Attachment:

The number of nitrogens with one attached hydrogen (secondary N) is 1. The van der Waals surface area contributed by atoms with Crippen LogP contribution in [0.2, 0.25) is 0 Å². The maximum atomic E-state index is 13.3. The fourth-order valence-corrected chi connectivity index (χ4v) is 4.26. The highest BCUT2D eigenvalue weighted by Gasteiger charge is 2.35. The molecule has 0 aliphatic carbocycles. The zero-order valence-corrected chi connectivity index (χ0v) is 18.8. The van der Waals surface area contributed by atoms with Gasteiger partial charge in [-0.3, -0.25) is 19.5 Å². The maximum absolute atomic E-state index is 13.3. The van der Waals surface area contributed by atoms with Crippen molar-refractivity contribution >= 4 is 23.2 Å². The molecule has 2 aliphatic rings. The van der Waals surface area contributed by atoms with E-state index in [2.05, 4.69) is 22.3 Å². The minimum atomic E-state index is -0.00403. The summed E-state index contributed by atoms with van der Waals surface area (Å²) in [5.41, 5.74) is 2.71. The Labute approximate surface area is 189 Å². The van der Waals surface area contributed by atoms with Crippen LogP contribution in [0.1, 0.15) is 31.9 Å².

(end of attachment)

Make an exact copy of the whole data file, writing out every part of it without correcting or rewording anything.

The number of nitrogens with one attached hydrogen (secondary N) is 1. The van der Waals surface area contributed by atoms with Crippen LogP contribution in [0.2, 0.25) is 0 Å². The maximum atomic E-state index is 13.3. The fourth-order valence-corrected chi connectivity index (χ4v) is 4.26. The highest BCUT2D eigenvalue weighted by Gasteiger charge is 2.35. The molecule has 0 aliphatic carbocycles. The zero-order valence-corrected chi connectivity index (χ0v) is 18.8. The van der Waals surface area contributed by atoms with Gasteiger partial charge in [-0.3, -0.25) is 19.5 Å². The maximum absolute atomic E-state index is 13.3. The van der Waals surface area contributed by atoms with Crippen molar-refractivity contribution >= 4 is 23.2 Å². The molecule has 2 aliphatic rings. The van der Waals surface area contributed by atoms with E-state index in [2.05, 4.69) is 22.3 Å². The minimum atomic E-state index is -0.00403. The summed E-state index contributed by atoms with van der Waals surface area (Å²) in [5.41, 5.74) is 2.71. The Labute approximate surface area is 189 Å². The van der Waals surface area contributed by atoms with Crippen LogP contribution in [0.1, 0.15) is 31.9 Å².